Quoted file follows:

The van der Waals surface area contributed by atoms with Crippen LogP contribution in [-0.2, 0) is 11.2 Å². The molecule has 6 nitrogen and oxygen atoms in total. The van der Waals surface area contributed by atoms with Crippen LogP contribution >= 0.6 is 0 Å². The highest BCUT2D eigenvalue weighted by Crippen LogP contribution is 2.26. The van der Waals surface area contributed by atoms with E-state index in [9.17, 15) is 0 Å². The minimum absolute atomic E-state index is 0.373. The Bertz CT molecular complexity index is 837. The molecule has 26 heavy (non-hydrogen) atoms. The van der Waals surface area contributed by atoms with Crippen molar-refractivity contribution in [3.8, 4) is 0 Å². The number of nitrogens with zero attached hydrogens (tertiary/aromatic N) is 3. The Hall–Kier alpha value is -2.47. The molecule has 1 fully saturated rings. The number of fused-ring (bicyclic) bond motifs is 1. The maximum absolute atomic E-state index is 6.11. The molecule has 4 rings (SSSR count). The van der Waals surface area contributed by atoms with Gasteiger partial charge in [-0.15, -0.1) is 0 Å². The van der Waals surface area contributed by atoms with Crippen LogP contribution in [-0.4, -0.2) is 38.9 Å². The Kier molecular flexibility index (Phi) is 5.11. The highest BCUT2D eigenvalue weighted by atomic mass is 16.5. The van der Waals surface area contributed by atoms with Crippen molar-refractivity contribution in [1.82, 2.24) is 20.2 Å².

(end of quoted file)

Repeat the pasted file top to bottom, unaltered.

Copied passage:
The van der Waals surface area contributed by atoms with Crippen LogP contribution in [-0.2, 0) is 11.2 Å². The molecule has 6 nitrogen and oxygen atoms in total. The van der Waals surface area contributed by atoms with Crippen LogP contribution >= 0.6 is 0 Å². The highest BCUT2D eigenvalue weighted by Crippen LogP contribution is 2.26. The van der Waals surface area contributed by atoms with E-state index in [9.17, 15) is 0 Å². The minimum absolute atomic E-state index is 0.373. The Bertz CT molecular complexity index is 837. The molecule has 26 heavy (non-hydrogen) atoms. The van der Waals surface area contributed by atoms with Crippen molar-refractivity contribution in [3.8, 4) is 0 Å². The number of nitrogens with zero attached hydrogens (tertiary/aromatic N) is 3. The Hall–Kier alpha value is -2.47. The molecule has 1 fully saturated rings. The number of fused-ring (bicyclic) bond motifs is 1. The maximum absolute atomic E-state index is 6.11. The molecule has 4 rings (SSSR count). The van der Waals surface area contributed by atoms with Gasteiger partial charge in [-0.15, -0.1) is 0 Å². The van der Waals surface area contributed by atoms with Crippen LogP contribution in [-0.4, -0.2) is 38.9 Å². The Kier molecular flexibility index (Phi) is 5.11. The highest BCUT2D eigenvalue weighted by atomic mass is 16.5. The van der Waals surface area contributed by atoms with Crippen molar-refractivity contribution in [1.82, 2.24) is 20.2 Å².